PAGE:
Rational Blog: Thoughts on Golf and the World
Science and research are about questioning old beliefs, right? Since the beginning of club making golfers have tried to find a way of matching golf clubs so that they can apply the same consistent swing to all their clubs. Building a matched set of clubs is considered the Holy Grail of golf. Today golfers still use the 95-year-old method of Swingweight. Swingweight was made as an approximation to MOI around the center of the grip (MOIG), as there were no instruments readily available for measuring MOI at the time. Today this arbitrary method is entirely off target as shafts are no longer made of wood and shafts of various materials are mixed in a set of clubs. It should be evident to anyone with a slight knowledge of Newtonian physics that the properties that affect how a club moves when swung are Mass and MOIG.
I have solved the problem of matching golf clubs. The solution is patented and is named BioMatch. I do not think I would have been able to solve the problem had I not been an outsider to the science of golf. As a mechanical engineer, I was able to solve the problem by considering conservation of energy. The Swingweight method is so ingrained in golfers at all levels that very few can imagine a world without Swingweight. Even golf scientists and professional golfers match their clubs by Swingweight. When I tell these people that there is a better way, I am met with disbelief.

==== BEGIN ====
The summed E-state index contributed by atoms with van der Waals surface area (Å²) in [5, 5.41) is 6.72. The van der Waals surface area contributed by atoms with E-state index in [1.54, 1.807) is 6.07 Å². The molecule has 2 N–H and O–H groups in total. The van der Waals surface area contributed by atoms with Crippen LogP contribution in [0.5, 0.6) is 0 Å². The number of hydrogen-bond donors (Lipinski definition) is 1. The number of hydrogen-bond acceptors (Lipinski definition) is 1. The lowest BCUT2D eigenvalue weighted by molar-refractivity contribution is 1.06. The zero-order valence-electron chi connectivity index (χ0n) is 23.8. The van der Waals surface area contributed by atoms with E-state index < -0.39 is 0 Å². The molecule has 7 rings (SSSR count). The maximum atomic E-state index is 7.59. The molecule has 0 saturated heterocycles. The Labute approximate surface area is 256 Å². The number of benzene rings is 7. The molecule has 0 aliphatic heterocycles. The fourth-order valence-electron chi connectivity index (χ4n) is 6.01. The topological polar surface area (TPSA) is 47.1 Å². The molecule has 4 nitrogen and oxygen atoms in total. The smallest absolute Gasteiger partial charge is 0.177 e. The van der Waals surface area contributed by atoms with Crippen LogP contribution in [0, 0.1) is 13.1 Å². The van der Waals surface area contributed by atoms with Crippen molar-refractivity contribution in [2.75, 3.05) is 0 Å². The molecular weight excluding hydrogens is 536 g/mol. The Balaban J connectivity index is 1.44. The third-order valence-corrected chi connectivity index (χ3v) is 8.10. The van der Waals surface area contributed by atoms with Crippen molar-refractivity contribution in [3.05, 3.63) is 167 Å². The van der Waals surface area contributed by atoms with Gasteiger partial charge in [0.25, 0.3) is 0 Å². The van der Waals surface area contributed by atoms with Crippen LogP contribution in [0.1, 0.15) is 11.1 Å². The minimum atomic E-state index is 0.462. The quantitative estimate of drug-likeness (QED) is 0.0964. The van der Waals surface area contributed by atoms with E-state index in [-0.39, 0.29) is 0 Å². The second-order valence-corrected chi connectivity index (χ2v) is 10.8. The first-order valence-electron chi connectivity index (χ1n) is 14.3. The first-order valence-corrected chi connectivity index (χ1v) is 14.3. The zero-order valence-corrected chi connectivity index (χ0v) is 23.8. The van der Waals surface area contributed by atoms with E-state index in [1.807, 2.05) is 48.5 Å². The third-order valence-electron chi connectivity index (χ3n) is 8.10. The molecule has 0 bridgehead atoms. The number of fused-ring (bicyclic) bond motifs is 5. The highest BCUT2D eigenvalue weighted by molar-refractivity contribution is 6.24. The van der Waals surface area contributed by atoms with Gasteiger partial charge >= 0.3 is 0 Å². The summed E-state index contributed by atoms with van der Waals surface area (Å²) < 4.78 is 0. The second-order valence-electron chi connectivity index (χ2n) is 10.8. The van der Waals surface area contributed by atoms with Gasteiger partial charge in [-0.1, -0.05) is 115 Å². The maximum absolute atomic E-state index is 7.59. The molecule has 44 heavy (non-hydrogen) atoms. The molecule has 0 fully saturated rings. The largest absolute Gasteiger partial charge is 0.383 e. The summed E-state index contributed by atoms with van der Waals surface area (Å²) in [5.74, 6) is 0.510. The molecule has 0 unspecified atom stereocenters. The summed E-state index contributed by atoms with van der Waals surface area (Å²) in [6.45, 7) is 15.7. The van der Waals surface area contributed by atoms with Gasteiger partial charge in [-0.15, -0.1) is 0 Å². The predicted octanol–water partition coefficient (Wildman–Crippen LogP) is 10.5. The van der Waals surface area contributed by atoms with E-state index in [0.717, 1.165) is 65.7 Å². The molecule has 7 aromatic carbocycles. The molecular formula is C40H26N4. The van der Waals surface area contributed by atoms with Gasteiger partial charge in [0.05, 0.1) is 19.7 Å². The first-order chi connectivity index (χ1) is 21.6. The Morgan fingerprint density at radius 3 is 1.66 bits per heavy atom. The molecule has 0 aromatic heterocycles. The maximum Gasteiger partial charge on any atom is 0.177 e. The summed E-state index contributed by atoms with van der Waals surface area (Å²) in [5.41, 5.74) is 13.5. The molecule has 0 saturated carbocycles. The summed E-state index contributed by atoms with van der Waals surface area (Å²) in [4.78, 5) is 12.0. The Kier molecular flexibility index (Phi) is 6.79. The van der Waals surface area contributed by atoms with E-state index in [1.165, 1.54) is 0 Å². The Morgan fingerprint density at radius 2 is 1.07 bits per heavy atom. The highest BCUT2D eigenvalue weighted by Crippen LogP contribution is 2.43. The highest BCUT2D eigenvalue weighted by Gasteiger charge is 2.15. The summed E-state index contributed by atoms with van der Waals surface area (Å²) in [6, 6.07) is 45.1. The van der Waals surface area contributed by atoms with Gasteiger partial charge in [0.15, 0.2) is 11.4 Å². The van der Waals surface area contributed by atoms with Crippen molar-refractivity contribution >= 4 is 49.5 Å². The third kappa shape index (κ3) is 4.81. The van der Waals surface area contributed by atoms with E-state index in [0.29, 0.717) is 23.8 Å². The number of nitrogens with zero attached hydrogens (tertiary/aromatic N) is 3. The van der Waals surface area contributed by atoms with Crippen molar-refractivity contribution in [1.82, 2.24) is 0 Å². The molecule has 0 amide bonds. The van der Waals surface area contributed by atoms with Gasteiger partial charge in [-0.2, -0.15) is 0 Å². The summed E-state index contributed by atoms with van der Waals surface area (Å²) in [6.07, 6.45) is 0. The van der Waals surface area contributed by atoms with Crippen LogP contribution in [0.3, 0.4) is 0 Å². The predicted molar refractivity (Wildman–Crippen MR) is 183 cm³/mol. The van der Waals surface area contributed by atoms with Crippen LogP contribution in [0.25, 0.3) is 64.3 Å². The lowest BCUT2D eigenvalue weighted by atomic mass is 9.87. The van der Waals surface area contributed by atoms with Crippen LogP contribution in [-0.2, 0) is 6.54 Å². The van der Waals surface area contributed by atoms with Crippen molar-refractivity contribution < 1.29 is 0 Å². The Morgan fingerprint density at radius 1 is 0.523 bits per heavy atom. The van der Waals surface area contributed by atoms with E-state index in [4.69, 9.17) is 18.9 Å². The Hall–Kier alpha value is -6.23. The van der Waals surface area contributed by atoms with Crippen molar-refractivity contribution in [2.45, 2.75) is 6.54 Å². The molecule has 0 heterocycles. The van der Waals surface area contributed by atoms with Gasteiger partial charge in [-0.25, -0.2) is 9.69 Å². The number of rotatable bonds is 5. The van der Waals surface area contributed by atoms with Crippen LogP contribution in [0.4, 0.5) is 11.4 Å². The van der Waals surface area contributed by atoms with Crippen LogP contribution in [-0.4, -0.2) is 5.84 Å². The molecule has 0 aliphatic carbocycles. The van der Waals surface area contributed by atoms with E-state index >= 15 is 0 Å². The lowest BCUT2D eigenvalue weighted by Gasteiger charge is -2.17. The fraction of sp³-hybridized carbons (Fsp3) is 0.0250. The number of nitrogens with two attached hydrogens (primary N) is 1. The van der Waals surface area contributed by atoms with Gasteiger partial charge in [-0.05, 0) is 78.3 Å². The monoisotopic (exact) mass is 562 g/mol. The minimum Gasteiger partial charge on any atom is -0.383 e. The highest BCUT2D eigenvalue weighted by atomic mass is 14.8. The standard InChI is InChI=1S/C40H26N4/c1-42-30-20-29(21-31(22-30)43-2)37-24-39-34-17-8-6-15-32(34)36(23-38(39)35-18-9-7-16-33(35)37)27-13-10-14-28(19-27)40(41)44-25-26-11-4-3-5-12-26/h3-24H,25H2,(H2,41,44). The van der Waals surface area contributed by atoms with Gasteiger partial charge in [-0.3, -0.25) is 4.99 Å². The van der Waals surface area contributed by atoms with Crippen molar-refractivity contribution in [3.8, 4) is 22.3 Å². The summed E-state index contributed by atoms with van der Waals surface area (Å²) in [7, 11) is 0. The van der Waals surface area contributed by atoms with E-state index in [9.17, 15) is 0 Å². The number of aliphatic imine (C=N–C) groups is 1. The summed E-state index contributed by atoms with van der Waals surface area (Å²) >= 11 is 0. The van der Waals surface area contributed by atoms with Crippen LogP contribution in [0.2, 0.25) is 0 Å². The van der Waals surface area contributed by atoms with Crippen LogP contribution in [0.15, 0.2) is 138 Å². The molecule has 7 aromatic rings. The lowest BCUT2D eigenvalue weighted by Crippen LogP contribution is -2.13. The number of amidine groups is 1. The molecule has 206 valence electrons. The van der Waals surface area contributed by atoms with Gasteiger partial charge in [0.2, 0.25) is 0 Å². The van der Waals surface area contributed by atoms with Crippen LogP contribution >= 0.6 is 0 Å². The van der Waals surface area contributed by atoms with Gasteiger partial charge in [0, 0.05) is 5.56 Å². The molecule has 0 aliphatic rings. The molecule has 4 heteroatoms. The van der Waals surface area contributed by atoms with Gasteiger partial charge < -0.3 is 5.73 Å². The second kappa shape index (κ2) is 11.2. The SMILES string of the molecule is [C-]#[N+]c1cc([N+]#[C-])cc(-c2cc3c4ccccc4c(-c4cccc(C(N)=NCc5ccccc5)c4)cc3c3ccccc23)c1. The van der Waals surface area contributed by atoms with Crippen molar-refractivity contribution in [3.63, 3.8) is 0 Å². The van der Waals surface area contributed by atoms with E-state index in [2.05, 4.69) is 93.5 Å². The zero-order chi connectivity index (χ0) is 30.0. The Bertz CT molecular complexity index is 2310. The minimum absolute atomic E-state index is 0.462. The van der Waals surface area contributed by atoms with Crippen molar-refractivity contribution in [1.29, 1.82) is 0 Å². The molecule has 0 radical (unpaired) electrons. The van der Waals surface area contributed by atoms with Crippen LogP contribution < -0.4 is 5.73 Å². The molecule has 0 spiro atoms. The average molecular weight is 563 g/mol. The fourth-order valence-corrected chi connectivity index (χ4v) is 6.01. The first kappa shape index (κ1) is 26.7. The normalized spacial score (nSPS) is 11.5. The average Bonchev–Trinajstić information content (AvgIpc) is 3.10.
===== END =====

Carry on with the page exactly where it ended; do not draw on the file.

Last week I presented my solution to the 500-year-old problem under the Inventors Spotlight at the PGA Show. Some club fitters are signing up to take advantage of the new technology. However, one would imagine that the industry, in general, would pay some attention to such a breakthrough.
Anyone that has tried the BioMatch method will tell you that it does wonders for their dispersion and game in general. It works.
In an attempt to cut through the disbelief, I have written a paper on Scientific Matching of Golf Clubs. It is available on request. Independent testing has also proven the that the method works. However, a more scientific approach to testing is required to have my paper published. If anyone is interested in carrying out such a test, I have made a research proposal available on request. I would welcome any advice on how to move this forward.